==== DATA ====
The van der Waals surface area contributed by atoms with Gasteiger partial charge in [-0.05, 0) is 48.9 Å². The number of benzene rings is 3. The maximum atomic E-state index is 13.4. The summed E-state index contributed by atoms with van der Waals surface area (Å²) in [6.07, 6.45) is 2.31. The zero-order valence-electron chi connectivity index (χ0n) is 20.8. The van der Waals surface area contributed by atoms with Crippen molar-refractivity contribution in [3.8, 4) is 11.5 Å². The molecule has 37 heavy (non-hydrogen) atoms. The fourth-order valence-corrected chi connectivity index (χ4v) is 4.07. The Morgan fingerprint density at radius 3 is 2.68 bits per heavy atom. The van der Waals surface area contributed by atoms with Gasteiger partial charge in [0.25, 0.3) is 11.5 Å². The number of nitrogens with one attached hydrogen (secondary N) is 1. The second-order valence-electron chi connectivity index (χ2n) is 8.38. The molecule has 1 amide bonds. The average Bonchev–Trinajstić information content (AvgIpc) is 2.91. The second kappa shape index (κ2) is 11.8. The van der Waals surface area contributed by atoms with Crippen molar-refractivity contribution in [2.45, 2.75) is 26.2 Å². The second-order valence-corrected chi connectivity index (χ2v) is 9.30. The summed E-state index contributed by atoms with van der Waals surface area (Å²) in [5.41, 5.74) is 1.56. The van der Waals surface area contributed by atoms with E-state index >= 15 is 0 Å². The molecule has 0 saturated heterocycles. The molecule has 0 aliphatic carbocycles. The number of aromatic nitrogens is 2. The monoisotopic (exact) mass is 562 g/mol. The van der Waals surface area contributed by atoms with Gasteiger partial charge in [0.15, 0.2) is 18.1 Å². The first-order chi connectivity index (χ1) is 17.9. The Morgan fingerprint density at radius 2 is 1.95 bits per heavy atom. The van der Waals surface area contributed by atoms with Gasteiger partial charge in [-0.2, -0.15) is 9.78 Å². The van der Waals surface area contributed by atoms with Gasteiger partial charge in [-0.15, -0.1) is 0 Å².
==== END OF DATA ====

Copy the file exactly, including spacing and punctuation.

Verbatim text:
The van der Waals surface area contributed by atoms with Gasteiger partial charge in [-0.05, 0) is 48.9 Å². The number of benzene rings is 3. The maximum atomic E-state index is 13.4. The summed E-state index contributed by atoms with van der Waals surface area (Å²) in [6.07, 6.45) is 2.31. The zero-order valence-electron chi connectivity index (χ0n) is 20.8. The van der Waals surface area contributed by atoms with Crippen molar-refractivity contribution in [3.8, 4) is 11.5 Å². The molecule has 37 heavy (non-hydrogen) atoms. The fourth-order valence-corrected chi connectivity index (χ4v) is 4.07. The Morgan fingerprint density at radius 3 is 2.68 bits per heavy atom. The van der Waals surface area contributed by atoms with Gasteiger partial charge in [0.25, 0.3) is 11.5 Å². The number of nitrogens with one attached hydrogen (secondary N) is 1. The second-order valence-electron chi connectivity index (χ2n) is 8.38. The molecule has 1 amide bonds. The average Bonchev–Trinajstić information content (AvgIpc) is 2.91. The second kappa shape index (κ2) is 11.8. The van der Waals surface area contributed by atoms with Crippen molar-refractivity contribution in [2.45, 2.75) is 26.2 Å². The second-order valence-corrected chi connectivity index (χ2v) is 9.30. The summed E-state index contributed by atoms with van der Waals surface area (Å²) in [5.41, 5.74) is 1.56. The van der Waals surface area contributed by atoms with E-state index >= 15 is 0 Å². The molecule has 0 saturated heterocycles. The molecule has 0 aliphatic carbocycles. The number of aromatic nitrogens is 2. The monoisotopic (exact) mass is 562 g/mol. The van der Waals surface area contributed by atoms with Gasteiger partial charge in [0.15, 0.2) is 18.1 Å². The first-order chi connectivity index (χ1) is 17.9. The Morgan fingerprint density at radius 2 is 1.95 bits per heavy atom. The van der Waals surface area contributed by atoms with Gasteiger partial charge in [-0.2, -0.15) is 9.78 Å². The van der Waals surface area contributed by atoms with Gasteiger partial charge in [-0.15, -0.1) is 0 Å².